"I'm the last to hear?" Xander takes another deep hit. Too deep, probably--he's got work tonight, and wearing the Harold's Happy Hot Dog Hut uniform while stoned is just asking for trouble. "Figures." Maybe being gay's like all those college classes Will doesn't talk about anymore. Maybe she thinks he wouldn't get it.

Another long drag, another pause. Oz's face is always interesting when they're high. All screwed up and funny on the inhale, and then really blissed-out meditative one-with-the-universe the rest of the time, like some kind of guru. "Nah, man," Oz says at last. "Last to know'll be Giles."

That puts a stake in the heart of Xander's freakout, because you can't freak out while you're laughing your guts into strange new places. Still laughing, Xander flops back onto the other pillow and shakes his head when Oz offers the rest of the joint. "God, poor Giles. We should cover his ears or something. Or else he'll have a really polite, British stroke."

Oz is frowning. Xander's not sure how he can tell, exactly, but that's a frown. Something about the left corner of his mouth.

"Maybe. But people . . ." This silence is longer than Oz's usual ones--he inhales again, stubs out the rest of the joint, fans the smoky air, rubs one shoulder, and finally lies back with his hands behind his head and one elbow poking the top of Xander's ear. "People are layered. Not like onions, though."

Xander understands, or he's pretty sure he does, but he says, "Huh?" anyway, to see how many words in a row he can make Oz say.

"Okay," Oz says. "It's more like . . . you know those satellite pictures? You can see the whole earth, and then you zoom in to America, and then California, and Sunnydale, and each time the picture changes? Not just more detail--it changes."

Xander nods at the ceiling. It's hard to picture Giles actually having streets and parks and backyards and dingy little alleys, but he probably does. Just like everybody else. And blind corners and unexpected forks in the road, too. "Do you think Will knew all along? Were we dating a lesbian? 'Cause, every guy's fantasy. Except for the part where if she wasn't a lesbian all along then I probably turned her gay."

"You -"

"Maybe that's my mystical power, huh? Buffy slays vampires, I slay heterosexuality. Get within three feet of me and you'll need a Gay Pride t-shirt and a DVD of The Wizard of Oz. Or plaid flannel and some K. D. Lang, depending."

Oz props himself up on one elbow and says, really seriously, "You're the secret gay kryptonite, Xander."

"Mock away, but I wouldn't be surprised. Look at Larry! One awkward conversation in the locker room and hello, PFLAG." Xander pokes Oz in the arm for emphasis. "I am the fountain of gay. Fear my powers! And, hey, all of a sudden I'm realizing that we're lying on my bed and talking about how I turn people gay, and god, back in the locker room with Larry doesn't sound nearly so embarrassing."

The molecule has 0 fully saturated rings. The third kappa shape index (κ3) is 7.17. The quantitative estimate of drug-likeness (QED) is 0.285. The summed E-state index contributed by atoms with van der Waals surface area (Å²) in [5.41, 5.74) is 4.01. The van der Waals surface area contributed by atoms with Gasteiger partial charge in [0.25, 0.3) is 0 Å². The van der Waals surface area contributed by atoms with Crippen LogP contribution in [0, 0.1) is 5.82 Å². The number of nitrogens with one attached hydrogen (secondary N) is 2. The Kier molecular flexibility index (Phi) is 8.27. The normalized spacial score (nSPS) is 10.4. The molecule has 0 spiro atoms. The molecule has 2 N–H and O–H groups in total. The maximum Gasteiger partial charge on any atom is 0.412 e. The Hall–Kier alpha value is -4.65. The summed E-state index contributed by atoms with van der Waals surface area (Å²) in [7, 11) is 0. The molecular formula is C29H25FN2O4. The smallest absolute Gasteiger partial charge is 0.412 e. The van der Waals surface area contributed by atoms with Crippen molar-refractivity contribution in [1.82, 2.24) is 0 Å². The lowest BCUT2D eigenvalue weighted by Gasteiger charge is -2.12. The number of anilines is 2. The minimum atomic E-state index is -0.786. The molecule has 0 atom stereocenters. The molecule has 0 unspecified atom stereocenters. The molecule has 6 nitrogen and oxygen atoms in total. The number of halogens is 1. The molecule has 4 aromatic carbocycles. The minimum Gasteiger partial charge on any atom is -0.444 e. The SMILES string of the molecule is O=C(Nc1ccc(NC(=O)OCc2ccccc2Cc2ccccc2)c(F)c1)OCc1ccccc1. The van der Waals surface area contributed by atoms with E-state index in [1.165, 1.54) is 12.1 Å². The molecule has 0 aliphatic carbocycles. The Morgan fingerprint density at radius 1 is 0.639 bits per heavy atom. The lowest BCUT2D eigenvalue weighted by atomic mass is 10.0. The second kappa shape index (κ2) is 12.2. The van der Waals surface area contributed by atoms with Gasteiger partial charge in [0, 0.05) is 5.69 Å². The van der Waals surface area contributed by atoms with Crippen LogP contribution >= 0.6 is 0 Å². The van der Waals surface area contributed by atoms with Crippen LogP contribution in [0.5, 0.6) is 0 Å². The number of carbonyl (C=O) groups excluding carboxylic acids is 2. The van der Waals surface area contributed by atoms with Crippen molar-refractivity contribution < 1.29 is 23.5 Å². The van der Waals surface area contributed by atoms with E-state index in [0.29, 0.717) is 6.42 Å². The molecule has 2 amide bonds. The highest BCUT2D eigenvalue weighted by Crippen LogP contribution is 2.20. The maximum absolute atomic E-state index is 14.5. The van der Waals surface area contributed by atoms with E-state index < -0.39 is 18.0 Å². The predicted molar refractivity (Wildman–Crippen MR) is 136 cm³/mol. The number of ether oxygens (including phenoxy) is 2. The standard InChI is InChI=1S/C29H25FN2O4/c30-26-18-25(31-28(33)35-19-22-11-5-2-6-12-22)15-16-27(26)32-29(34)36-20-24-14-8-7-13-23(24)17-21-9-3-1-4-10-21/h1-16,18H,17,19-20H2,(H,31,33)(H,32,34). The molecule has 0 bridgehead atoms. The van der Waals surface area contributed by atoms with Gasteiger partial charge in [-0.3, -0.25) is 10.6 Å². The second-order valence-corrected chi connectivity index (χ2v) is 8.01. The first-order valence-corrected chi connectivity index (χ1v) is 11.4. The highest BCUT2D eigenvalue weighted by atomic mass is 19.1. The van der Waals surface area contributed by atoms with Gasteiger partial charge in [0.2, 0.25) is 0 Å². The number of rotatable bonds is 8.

If Oz followed the laws of guydom, there'd be some dirty jokes right now, and a couple of friendly punches, and then they'd never talk about this ever again. And couldn't he just do the easy, simple, guy thing for once?

But no. Oz is just looking at him, and he's right there, and he's looking at him, and this is not the moment to be thinking about how he likes Oz more than any girl he's ever known except Will. Oz has green eyes and long eyelashes and a big nose and cool hair, and when they hang out, Xander's always a little proud to be seen with him. Oz has bracelets and earrings and wide shoulders and dark-purple nail polish and a pink shirt, and Oz does not follow all those laws that tell guys what to do.

And Oz leans, and Xander leans, and without even bumping noses, they're kissing. Dry and a little bitter at first from the weed, but then Oz opens his mouth and holy crap, they're really, really, really kissing, with tongues and spit. Xander's got a handful of Oz's rough hair and he's going for it, pushing Oz's head around, testing all the angles, letting Oz push him too.

It's not like kissing a girl, but it's not different either. Not better, not worse, maybe a little buzzier from the weed, definitely surprising when he slides his mouth along and hits stubble and the smell of Irish Spring instead of makeup and perfume.

It's Oz, and that's the important thing. It's not about kissing girls or kissing boys, Xander decides with the one-twentieth of his brain that's thinking, just kissing somebody you like.

Kissing down Oz's neck, licking the soft place where the stubble ends, licking along the top of his t-shirt, licking his ear, sucking on the warm tip of it and kissing behind it and making him shiver. Kissing goodbye to all the laws of guydom.

Maybe it's the weed, maybe it's the kissing, but it seems like centuries have gone by when Oz grabs on to Xander's shoulders and holds him still, panting. He smiles, though, before Xander can start dying of humiliation. Smiles with a really sexy mouth, and says, "Maybe Willow turned us gay, huh?"

Now's not the time for Xander to explain that he sometimes used to jerk off thinking about Eddie Vedder (also Flea, Michael Stipe, Keanu Reeves, and Sean Connery as James Bond), that today's freakout was only the caboose of a long, long freakout train, so he just says, "She's a trendsetter, that Willow."

Back to kissing, slower now, with more rolling back and forth and a lot more hands, and everything dreamy and aimless, even though Xander's been hard for ever, or almost. "You know the good thing about Willow dating girls?" he asks eventually.

Oz fights his way out from under Xander's t-shirt, where he's been kissing Xander's ribs one by one, and grins. "You mean aside from this?"

His mouth's red, his lips as fat as a pouting kid's. Xander strains up to him, climbing into the kiss. "Yeah, okay. The other good thing about Willow dating girls is, we'll never have to let anyone else into the ex-boyfriends' club."

"Cool. We can get a treehouse."

"And pirate hats."

"And -" But whatever Oz was about to say, he never gets to it, because Xander kisses him again.